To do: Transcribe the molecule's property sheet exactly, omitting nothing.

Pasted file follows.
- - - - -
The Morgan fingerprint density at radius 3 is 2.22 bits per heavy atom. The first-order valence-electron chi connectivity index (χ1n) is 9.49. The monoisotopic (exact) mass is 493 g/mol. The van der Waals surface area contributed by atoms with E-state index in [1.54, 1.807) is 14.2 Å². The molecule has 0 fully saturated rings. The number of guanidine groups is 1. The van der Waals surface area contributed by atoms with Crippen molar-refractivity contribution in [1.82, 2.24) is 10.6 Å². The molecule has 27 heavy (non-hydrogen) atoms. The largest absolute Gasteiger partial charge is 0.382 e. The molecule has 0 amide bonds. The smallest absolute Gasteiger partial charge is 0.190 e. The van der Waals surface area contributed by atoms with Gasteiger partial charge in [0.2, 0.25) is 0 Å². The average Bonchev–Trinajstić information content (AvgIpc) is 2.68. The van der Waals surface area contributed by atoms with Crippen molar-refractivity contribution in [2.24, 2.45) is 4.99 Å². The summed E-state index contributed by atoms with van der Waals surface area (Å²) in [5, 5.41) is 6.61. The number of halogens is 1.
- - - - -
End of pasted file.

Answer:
The Morgan fingerprint density at radius 3 is 2.22 bits per heavy atom. The first-order valence-electron chi connectivity index (χ1n) is 9.49. The monoisotopic (exact) mass is 493 g/mol. The van der Waals surface area contributed by atoms with E-state index in [1.54, 1.807) is 14.2 Å². The molecule has 0 fully saturated rings. The number of guanidine groups is 1. The van der Waals surface area contributed by atoms with Crippen molar-refractivity contribution in [1.82, 2.24) is 10.6 Å². The molecule has 27 heavy (non-hydrogen) atoms. The largest absolute Gasteiger partial charge is 0.382 e. The molecule has 0 amide bonds. The smallest absolute Gasteiger partial charge is 0.190 e. The van der Waals surface area contributed by atoms with Gasteiger partial charge in [0.2, 0.25) is 0 Å². The average Bonchev–Trinajstić information content (AvgIpc) is 2.68. The van der Waals surface area contributed by atoms with Crippen molar-refractivity contribution in [2.24, 2.45) is 4.99 Å². The summed E-state index contributed by atoms with van der Waals surface area (Å²) in [5, 5.41) is 6.61. The number of halogens is 1.